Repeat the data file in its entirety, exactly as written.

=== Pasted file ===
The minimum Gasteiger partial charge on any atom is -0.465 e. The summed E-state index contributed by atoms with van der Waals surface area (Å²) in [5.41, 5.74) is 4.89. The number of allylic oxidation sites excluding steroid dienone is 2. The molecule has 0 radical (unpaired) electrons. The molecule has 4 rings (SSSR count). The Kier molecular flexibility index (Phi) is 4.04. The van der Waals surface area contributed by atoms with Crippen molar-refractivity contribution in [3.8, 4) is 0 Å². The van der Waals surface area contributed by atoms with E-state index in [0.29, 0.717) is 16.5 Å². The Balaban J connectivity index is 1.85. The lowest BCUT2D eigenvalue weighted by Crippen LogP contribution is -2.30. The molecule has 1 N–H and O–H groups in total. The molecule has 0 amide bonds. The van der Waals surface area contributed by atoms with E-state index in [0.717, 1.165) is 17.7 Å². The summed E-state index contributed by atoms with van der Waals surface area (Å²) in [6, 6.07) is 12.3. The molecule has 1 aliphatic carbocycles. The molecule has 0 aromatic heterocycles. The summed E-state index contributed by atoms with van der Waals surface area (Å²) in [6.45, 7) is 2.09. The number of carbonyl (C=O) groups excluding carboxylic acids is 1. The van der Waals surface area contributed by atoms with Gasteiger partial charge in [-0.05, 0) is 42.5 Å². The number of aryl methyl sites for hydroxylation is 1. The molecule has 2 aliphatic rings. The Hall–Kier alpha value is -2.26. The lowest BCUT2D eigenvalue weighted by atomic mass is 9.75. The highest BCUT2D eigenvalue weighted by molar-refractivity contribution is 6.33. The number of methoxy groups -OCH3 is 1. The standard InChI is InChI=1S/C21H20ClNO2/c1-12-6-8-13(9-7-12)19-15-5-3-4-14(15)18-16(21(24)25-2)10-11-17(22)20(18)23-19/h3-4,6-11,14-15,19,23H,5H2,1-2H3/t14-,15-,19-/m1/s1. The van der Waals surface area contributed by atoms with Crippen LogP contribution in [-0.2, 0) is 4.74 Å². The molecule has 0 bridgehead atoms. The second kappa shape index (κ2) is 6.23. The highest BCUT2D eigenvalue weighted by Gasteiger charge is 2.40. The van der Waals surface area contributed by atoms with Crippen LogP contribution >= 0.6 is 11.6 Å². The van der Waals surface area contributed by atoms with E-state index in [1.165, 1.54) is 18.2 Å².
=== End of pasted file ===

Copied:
The minimum Gasteiger partial charge on any atom is -0.465 e. The summed E-state index contributed by atoms with van der Waals surface area (Å²) in [5.41, 5.74) is 4.89. The number of allylic oxidation sites excluding steroid dienone is 2. The molecule has 0 radical (unpaired) electrons. The molecule has 4 rings (SSSR count). The Kier molecular flexibility index (Phi) is 4.04. The van der Waals surface area contributed by atoms with Crippen molar-refractivity contribution in [3.8, 4) is 0 Å². The van der Waals surface area contributed by atoms with E-state index in [0.29, 0.717) is 16.5 Å². The Balaban J connectivity index is 1.85. The lowest BCUT2D eigenvalue weighted by Crippen LogP contribution is -2.30. The molecule has 1 N–H and O–H groups in total. The molecule has 0 amide bonds. The van der Waals surface area contributed by atoms with E-state index in [0.717, 1.165) is 17.7 Å². The summed E-state index contributed by atoms with van der Waals surface area (Å²) in [6, 6.07) is 12.3. The molecule has 1 aliphatic carbocycles. The molecule has 0 aromatic heterocycles. The summed E-state index contributed by atoms with van der Waals surface area (Å²) in [6.45, 7) is 2.09. The number of carbonyl (C=O) groups excluding carboxylic acids is 1. The van der Waals surface area contributed by atoms with Gasteiger partial charge in [-0.05, 0) is 42.5 Å². The number of aryl methyl sites for hydroxylation is 1. The molecule has 2 aliphatic rings. The Hall–Kier alpha value is -2.26. The lowest BCUT2D eigenvalue weighted by atomic mass is 9.75. The highest BCUT2D eigenvalue weighted by molar-refractivity contribution is 6.33. The number of methoxy groups -OCH3 is 1. The standard InChI is InChI=1S/C21H20ClNO2/c1-12-6-8-13(9-7-12)19-15-5-3-4-14(15)18-16(21(24)25-2)10-11-17(22)20(18)23-19/h3-4,6-11,14-15,19,23H,5H2,1-2H3/t14-,15-,19-/m1/s1. The van der Waals surface area contributed by atoms with Crippen LogP contribution in [-0.2, 0) is 4.74 Å². The molecule has 0 bridgehead atoms. The second kappa shape index (κ2) is 6.23. The highest BCUT2D eigenvalue weighted by Gasteiger charge is 2.40. The van der Waals surface area contributed by atoms with Crippen LogP contribution >= 0.6 is 11.6 Å². The van der Waals surface area contributed by atoms with E-state index in [1.165, 1.54) is 18.2 Å².